New article: When does service delivery improve the legitimacy of a fragile state?

Posted on Wednesday 9th April 2014

Claire Mcloughlin’s new article in Governance takes stock of the theory and evidence on the relationship between service delivery and state legitimacy in fragile and conflict-affected states, challenging received wisdom.

Understanding the key sources of legitimacy available to a state, and whether and how external aid interventions might seek to influence them, is a rapidly growing area of concern for development agencies.

Received wisdom holds that providing vital public services – like health, education, water and sanitation – is likely to enhance state legitimacy, especially in fragile or conflict-affected environments where services are likely to be poor or non-existent.

But what do we actually know about when service delivery improves the legitimacy of a fragile or conflict-affected state? Can delivering services in such environments fulfil the dual imperative of meeting basic needs and state-building?

This article finds that in practice, there is no straightforward relationship between how well a state performs in delivering services on the one hand, and its degree of legitimacy on the other.

Emerging research demonstrates that where citizens do evaluate the state's right to rule through the services they receive, this evaluation is likely to be affected by a number of intervening factors, including:

  • Expectations of what the state should provide: Aligning capacity and expectations is not straightforward because expectations may be non-existent, vary between groups, and tend to quickly shift over time.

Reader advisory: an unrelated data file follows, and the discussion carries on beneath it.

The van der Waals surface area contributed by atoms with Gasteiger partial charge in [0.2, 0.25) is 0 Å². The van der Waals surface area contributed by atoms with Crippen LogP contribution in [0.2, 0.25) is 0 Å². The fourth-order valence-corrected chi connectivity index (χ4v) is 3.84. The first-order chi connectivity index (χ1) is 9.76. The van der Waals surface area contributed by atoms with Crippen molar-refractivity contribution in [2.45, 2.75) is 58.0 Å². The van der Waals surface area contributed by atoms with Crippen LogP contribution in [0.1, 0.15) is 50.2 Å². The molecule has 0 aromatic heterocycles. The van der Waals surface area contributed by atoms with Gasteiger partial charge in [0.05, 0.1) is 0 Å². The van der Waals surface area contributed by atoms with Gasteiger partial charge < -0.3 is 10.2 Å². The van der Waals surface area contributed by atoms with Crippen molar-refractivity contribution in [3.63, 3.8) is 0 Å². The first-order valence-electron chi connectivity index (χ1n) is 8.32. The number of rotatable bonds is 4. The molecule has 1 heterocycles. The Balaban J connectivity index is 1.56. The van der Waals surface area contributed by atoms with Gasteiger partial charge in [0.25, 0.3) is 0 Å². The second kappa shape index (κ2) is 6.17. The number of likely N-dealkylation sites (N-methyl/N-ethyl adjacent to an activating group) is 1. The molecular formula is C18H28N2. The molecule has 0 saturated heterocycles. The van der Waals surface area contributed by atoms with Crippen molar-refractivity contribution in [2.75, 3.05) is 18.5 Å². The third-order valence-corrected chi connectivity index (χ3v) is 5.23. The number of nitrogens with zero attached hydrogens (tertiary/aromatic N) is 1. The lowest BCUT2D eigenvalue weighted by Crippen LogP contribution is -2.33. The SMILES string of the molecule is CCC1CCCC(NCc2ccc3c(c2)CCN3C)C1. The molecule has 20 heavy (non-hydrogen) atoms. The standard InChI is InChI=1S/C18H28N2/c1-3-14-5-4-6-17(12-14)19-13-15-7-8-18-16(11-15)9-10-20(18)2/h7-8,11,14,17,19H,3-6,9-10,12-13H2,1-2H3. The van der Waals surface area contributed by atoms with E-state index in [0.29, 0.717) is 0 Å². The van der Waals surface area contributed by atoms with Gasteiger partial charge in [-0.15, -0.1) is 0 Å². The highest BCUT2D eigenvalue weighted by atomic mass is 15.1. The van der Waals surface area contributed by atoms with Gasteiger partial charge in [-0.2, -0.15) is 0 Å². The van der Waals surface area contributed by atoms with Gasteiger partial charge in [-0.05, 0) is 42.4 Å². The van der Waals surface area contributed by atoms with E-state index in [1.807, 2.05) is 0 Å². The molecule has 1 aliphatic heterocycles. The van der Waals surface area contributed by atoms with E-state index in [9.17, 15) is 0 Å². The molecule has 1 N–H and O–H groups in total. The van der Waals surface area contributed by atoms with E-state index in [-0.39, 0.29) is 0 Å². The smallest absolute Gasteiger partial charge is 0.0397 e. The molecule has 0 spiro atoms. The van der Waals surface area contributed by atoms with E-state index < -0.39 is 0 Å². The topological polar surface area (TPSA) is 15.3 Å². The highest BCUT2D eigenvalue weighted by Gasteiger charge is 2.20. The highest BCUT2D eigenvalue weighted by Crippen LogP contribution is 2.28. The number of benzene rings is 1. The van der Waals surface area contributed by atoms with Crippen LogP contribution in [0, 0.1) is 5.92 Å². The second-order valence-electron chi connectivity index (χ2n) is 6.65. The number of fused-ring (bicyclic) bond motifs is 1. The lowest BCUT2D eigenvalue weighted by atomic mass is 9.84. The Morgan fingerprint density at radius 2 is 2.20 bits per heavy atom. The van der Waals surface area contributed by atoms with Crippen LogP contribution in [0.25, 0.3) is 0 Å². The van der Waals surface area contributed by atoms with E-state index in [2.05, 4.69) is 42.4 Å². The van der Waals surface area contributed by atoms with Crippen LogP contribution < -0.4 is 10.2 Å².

• Subjective assessments of impartiality and distributive justice: Perceptions of equity in the distribution of services between groups, and of impartiality in how they are delivered, matter.
  • The relational aspects of provision: Who is expected to deliver, and whether forms of provision are locally legitimate, matters more than who delivers services (i.e. the state or non-state actors).
  • How easy it is to attribute performance to the state: Sometimes citizens have no information to credit or blame the state for relative improvements/deteriorations. Misattribution has been documented.
  • The characteristics of the service: Different services are more or less visible to citizens, or politically salient, affecting their significance for state legitimacy. 

These findings question the dominant institutional model underpinning contemporary state-building literature, which views the role of services in (re-)building state legitimacy as just a means to an end.

They call for a more nuanced and rounded account of the significance of service delivery for state legitimacy; one that includes the effects of services on citizens' ideas about the state and relations with providers and that engages with the criteria (e.g. of equity) by which citizens judge them.

See this open access Governance article in full in the Wiley Online Library: When Does Service Delivery Improve the Legitimacy of a Fragile or Conflict-Affected State?